For the artist herself, her initial inspiration came in the form of a rather industrious lodger. “A wren began building a nest in my mailbox,” she recalls. “This happened for several years in a row and I got to watch the baby birds and see them fledge. After the nests were abandoned, I saved them when I cleaned out the mailbox. My interest in nests seemed like a logical progression of my work, since all my work is based in the natural world. I decided to paint the first one outside, just to explore it as part of my landscape work. I enjoyed it so much I did another and then another. People began to respond to them and I’m still intrigued by them so I guess I’ll be painting them for a while. I’ve also collected quite a few nests. I’ve been gifted nests by friends and relatives when they find them, so now I have a corner of my studio that’s filled with them. It’s great; I always have a reference on hand.”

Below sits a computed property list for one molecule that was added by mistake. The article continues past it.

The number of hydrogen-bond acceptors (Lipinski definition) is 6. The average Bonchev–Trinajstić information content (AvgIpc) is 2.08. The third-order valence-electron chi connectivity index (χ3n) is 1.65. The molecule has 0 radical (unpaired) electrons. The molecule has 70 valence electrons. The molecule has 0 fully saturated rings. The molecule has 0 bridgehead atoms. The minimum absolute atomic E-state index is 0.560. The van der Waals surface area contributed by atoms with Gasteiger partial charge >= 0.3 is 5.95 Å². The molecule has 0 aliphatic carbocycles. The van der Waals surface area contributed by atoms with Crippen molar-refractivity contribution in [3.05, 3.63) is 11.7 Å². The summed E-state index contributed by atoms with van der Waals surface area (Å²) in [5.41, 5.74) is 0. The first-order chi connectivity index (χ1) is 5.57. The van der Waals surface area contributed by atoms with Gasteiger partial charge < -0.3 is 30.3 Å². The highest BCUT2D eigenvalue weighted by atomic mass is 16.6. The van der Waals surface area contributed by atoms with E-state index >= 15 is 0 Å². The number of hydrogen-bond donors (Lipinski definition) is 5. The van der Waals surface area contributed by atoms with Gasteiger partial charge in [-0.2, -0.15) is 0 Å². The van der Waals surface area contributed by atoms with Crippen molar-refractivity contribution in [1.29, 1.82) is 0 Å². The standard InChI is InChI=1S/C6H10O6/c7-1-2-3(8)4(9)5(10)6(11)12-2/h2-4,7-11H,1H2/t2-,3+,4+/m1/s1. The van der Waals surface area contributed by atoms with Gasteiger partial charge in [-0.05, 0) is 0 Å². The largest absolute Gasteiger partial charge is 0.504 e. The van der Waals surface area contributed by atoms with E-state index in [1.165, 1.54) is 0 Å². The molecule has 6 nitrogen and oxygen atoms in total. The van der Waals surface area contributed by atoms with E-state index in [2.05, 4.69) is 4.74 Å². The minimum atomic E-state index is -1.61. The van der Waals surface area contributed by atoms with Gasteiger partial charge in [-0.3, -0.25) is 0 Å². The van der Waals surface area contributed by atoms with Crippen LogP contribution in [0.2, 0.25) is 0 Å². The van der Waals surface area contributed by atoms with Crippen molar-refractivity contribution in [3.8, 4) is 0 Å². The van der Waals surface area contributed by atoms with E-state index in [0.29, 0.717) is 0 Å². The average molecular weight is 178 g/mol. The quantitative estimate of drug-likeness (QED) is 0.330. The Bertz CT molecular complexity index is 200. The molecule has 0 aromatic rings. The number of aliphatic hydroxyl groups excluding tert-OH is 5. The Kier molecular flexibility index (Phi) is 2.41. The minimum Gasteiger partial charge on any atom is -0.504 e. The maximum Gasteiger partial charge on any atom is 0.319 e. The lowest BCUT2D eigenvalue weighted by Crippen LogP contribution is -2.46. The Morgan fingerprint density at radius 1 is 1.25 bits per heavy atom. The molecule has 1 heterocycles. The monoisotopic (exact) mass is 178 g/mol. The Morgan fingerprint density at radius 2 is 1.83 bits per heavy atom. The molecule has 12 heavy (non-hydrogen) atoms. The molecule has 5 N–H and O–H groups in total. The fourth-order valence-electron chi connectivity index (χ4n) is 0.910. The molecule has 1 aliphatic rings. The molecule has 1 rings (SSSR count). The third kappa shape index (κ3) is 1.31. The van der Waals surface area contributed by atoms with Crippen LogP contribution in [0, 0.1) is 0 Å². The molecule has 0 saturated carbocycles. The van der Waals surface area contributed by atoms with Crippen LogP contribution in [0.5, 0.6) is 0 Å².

There was, however, another more personal catalyst for the series. It is an exploration of coerced and unethical adoptions, from a birth mother’s point of view. “That first nest, that I painted, was part of my Silent Voices series,” she explains. “The series is about the view of a mother whose child was surrendered at birth in a forced adoption—about living with infant adoption from my point of view. It began as a form of therapy for me, a way of working through the trauma and healing,” she continues. “There are so many people affected by adoption, but the first mother’s view is seldom seen. I’m afraid that series does upset some people because it goes against the usual happy adoption narrative. It can be a difficult subject, but it can open up discussion about a reality that many don’t realize exists. Silent Voices is also an ongoing project. I’ve had one exhibit with those paintings in Georgia. I’d like to have another, maybe closer to home. My ultimate dream is to have a museum show with it someday. I also have a book, available through Amazon, with some of the paintings and narrative poetry that I wrote to go with them.”